it is varying, the light will be so much less than usual that a
careful measurement is not needed to detect the change. Moreover, it
will be useless to look for an increase of light, and the observation
may be so planned as to detect a diminution only.

If we assume that only during one tenth of the time the change in
light will be sufficient to be perceptible, the chance on any given
evening will be 9 out of 10 or 9/10 that the star will have its full
brightness. For two evenings the chance will be (9/10)^2 for three
(9/10)^3, etc. These quantities expressed decimally are .9, .81,
.73, .66, .59, .53, .48, etc. Even after seven nights' observations,
on which no change is noted, it will only be about an even chance
that the star may not still be of the Algol type. A different method
of observing is therefore recommended when the star is supposed to
belong to this class. Select for comparison a star slightly fainter,
so that a moment's glance will satisfy the observer that the suspected
variable is the brighter. It is only necessary to repeat this
observation night after night. If the star is bright enough to be
visible with a field glass, a few seconds will be sufficient for this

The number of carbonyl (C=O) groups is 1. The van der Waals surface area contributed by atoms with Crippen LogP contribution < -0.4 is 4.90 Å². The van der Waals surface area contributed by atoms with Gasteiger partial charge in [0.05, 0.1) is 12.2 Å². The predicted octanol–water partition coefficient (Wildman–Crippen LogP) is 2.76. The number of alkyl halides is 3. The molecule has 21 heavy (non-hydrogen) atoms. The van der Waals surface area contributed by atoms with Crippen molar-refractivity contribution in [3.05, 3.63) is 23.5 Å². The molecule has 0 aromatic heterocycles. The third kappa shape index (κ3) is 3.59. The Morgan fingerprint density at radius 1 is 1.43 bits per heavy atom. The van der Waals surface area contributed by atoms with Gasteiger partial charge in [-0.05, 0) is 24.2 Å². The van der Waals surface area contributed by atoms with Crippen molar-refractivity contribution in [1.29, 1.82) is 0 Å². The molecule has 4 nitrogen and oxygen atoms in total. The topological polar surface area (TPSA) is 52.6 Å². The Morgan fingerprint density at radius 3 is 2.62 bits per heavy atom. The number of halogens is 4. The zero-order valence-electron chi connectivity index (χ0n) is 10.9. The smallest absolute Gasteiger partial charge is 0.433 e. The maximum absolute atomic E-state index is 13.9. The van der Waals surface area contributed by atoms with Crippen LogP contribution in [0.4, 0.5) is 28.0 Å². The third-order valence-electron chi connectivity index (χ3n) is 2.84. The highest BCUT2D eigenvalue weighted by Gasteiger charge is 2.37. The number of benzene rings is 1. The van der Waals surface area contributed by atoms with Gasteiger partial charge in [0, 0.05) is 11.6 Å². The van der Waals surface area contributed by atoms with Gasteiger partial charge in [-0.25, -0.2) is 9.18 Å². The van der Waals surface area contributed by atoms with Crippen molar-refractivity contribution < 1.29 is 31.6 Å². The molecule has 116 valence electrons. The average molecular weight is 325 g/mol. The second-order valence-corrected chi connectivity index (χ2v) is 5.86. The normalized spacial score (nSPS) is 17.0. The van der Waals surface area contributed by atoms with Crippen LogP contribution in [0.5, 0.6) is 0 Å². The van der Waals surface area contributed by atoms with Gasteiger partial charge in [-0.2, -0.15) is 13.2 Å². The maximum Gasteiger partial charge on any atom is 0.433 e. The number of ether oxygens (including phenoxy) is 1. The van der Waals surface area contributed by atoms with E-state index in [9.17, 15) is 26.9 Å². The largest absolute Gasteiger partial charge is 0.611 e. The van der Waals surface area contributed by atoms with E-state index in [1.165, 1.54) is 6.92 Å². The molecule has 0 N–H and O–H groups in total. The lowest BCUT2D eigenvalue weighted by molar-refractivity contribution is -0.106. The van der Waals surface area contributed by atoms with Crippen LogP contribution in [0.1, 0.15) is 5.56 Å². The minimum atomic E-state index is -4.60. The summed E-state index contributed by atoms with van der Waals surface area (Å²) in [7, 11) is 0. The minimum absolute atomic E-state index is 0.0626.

observation after the observer has become familiar with the vicinity.
The fact that the light is normal, and the time to the nearest minute,
should be recorded after each observation. When convenient, it is
well to repeat the inspection two or more times during the night,
as in determining the period all the observations will have a value,
provided that they are separated by intervals of more than two or
three hours. If the star is ever found below its normal brightness,
comparisons should be made with the adjacent stars, and continued
as long as possible, or until it has regained its usual brightness.
The most complete proof that a star was not of the Algol type would
be for observers in the polar regions to examine it at intervals
of a few hours for several days, or for observers in different
longitudes to make the same observations. If it could thus be watched
for a week or fortnight by enough observers to avoid interference by
clouds, it would be nearly certain that it is not an Algol star
unless its period is greater than that of any such object as yet
discovered.

The problems to be undertaken may be defined as follows:--

1. To observe all the long period variables once or twice every
month throughout their variations according to such a system that
all the observations may be reduced to the same absolute scale
of magnitudes.

2. To observe the stars whose variability is suspected and prove
either that they are really variable, or that in all probability
they do not belong to the first, second, or fourth class. If any